The Turkish man refused to pay fees for transporting wood to his house, leading to a fight between them and eventually shooting both refugees.

In late July, a Syrian refugee was killed by young Turkish men in the Province of Izmir amid increasing racism against Syrians.

Recently, discrimination-related attacks increased against Syrian refugees in Turkey, especially in Istanbul and Izmir. Meanwhile, he Turkish authorities launched a deportation campaign against Syrians.

In late July, Turkish President Recep Tayyip Erdogan claimed that “more than 600,000 displaced people have returned to the country.” In May, Erdogan said that Turkey is working on ensuring the “voluntary return” of one million Syrian refugees.

Though Syria is still unsafe for returns, Turkey tries to get rid of the refugees by forcibly deporting them, as the Turkish authorities have intensified the forced deportation of Syrians as part of what they call voluntary return to safe areas in northwestern Syria, according to media and documentary reports.

ISIS kills three pro-government fighters in Syria desert

ISIS extremists killed three fighters loyal to the Damascus government in an attack in the Syrian desert on Tuesday, a war monitor said, the latest such deadly assault.

According to Al-Arabiya Network, the ISIS members attacked “a munitions depot in the Palmyra area in the east of Homs province,” said the Syrian Observatory for Human Rights.

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“Three pro-regime fighters were killed” and eight others wounded, some in critical condition, said the Britain-based monitor, which has a network of sources inside Syria.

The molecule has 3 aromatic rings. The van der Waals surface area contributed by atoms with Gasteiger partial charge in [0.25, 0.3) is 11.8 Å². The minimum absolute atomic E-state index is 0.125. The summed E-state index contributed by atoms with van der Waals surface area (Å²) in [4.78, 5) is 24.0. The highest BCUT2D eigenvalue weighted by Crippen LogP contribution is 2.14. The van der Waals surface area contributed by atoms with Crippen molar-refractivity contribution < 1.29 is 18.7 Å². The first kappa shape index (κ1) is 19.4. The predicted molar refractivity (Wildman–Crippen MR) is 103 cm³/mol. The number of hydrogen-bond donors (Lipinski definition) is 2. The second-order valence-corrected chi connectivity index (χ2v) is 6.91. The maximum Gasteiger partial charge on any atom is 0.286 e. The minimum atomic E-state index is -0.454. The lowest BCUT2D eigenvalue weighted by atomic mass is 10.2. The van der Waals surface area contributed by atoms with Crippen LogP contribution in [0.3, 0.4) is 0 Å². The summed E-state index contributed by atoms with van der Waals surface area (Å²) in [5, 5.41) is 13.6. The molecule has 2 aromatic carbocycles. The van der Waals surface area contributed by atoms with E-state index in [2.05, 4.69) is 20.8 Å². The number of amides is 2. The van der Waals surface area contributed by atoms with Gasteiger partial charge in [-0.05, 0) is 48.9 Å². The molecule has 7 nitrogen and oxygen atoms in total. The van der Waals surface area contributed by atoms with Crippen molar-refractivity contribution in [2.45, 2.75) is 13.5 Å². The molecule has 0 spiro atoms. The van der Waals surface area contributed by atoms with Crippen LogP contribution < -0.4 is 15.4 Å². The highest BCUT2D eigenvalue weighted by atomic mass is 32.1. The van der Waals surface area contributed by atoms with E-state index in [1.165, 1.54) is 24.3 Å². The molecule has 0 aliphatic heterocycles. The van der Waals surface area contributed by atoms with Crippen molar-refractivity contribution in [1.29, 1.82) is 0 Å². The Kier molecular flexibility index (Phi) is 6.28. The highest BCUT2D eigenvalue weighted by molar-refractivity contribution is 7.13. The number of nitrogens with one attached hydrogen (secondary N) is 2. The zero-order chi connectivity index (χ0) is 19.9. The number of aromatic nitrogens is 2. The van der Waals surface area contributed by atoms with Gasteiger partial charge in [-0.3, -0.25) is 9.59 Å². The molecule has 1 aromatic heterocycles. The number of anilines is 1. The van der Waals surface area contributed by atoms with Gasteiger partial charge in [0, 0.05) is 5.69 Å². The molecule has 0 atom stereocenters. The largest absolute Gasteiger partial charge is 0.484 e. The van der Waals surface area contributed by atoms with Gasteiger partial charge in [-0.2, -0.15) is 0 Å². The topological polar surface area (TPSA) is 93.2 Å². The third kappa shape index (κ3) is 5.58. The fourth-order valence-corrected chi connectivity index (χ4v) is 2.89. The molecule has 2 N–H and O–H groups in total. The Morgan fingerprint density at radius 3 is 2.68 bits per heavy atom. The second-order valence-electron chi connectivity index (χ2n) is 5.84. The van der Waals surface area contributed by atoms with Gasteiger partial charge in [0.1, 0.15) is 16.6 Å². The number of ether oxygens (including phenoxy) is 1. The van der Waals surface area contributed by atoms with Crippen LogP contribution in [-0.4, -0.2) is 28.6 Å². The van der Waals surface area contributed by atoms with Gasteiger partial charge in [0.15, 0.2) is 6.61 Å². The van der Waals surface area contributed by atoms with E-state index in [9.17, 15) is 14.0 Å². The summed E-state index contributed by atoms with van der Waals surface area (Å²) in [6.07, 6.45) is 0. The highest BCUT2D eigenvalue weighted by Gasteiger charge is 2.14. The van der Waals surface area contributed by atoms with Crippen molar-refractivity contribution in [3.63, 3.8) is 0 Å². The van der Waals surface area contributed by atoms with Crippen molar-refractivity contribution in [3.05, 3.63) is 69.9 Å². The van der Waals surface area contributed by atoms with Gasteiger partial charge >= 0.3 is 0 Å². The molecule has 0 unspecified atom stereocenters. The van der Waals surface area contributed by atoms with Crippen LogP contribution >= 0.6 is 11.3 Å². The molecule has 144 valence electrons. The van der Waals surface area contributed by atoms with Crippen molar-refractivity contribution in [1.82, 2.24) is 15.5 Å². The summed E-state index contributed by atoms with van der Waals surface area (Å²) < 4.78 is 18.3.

The attack “comes amid a considerable escalation of ISIS operations against regime forces in the Syrian desert,” known as the Badia, the Observatory added.

Despite losing their last piece of territory in Syria in 2019, ISIS has maintained hideouts in the vast Syrian desert from which it has carried out ambushes and hit-and-run attacks.

The extremist group, which announced a new leader earlier this month, has been blamed for a string of deadly attacks on government loyalists in recent weeks.

Islamic State group still has thousands in Syria and Iraq and poses Afghan threat, UN experts say

The Islamic State group still commands between 5,000 and 7,000 members across its former stronghold in Syria and Iraq and its fighters pose the most serious terrorist threat in Afghanistan today, U.N. experts said in a report circulated Monday and shared by AP.

The experts monitoring sanctions against the militant group, also known by its Arab acronym Daesh, said that during the first half of 2023 the threat posed by IS remained “mostly high in conflict zones and low in non-conflict areas.”

But the panel said in a report to the U.N. Security Council that “the overall situation is dynamic,” and despite significant losses in the group’s leadership and reduced activity in Syria and Iraq, the risk of its resurgence remains.

“The group has adapted its strategy, embedding itself with local populations, and has exercised caution in choosing battles that are likely to result in limited losses, while rebuilding and recruiting from camps in the northeast of the Syrian Arab Republic and from vulnerable communities, including in neighboring countries,” the experts said.

The Islamic State group declared a self-styled caliphate in a large swath of territory in Syria and Iraq that it seized in 2014. It was declared defeated in Iraq in 2017 following a three-year battle that left tens of thousands of people dead and cities in ruins, but its sleeper cells remain in both countries.